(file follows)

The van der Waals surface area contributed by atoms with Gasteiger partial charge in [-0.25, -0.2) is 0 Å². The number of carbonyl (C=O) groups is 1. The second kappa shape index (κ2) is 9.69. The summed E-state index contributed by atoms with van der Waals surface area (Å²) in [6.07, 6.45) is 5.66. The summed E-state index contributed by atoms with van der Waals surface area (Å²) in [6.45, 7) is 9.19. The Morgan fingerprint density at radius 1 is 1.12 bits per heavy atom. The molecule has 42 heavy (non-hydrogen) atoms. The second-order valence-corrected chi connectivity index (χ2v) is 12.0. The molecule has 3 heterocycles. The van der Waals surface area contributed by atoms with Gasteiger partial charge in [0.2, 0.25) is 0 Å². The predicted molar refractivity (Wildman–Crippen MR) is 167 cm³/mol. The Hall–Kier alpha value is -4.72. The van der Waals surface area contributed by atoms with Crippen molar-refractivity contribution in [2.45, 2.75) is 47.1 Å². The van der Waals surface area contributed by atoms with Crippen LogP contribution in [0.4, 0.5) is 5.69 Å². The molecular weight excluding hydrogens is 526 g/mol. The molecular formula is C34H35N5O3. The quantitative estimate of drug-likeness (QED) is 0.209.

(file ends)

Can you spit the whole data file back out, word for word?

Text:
The van der Waals surface area contributed by atoms with Gasteiger partial charge in [-0.25, -0.2) is 0 Å². The number of carbonyl (C=O) groups is 1. The second kappa shape index (κ2) is 9.69. The summed E-state index contributed by atoms with van der Waals surface area (Å²) in [6.07, 6.45) is 5.66. The summed E-state index contributed by atoms with van der Waals surface area (Å²) in [6.45, 7) is 9.19. The Morgan fingerprint density at radius 1 is 1.12 bits per heavy atom. The molecule has 42 heavy (non-hydrogen) atoms. The second-order valence-corrected chi connectivity index (χ2v) is 12.0. The molecule has 3 heterocycles. The van der Waals surface area contributed by atoms with Gasteiger partial charge in [0.2, 0.25) is 0 Å². The predicted molar refractivity (Wildman–Crippen MR) is 167 cm³/mol. The Hall–Kier alpha value is -4.72. The van der Waals surface area contributed by atoms with Crippen molar-refractivity contribution in [2.45, 2.75) is 47.1 Å². The van der Waals surface area contributed by atoms with Crippen LogP contribution in [0.4, 0.5) is 5.69 Å². The molecular weight excluding hydrogens is 526 g/mol. The molecular formula is C34H35N5O3. The quantitative estimate of drug-likeness (QED) is 0.209.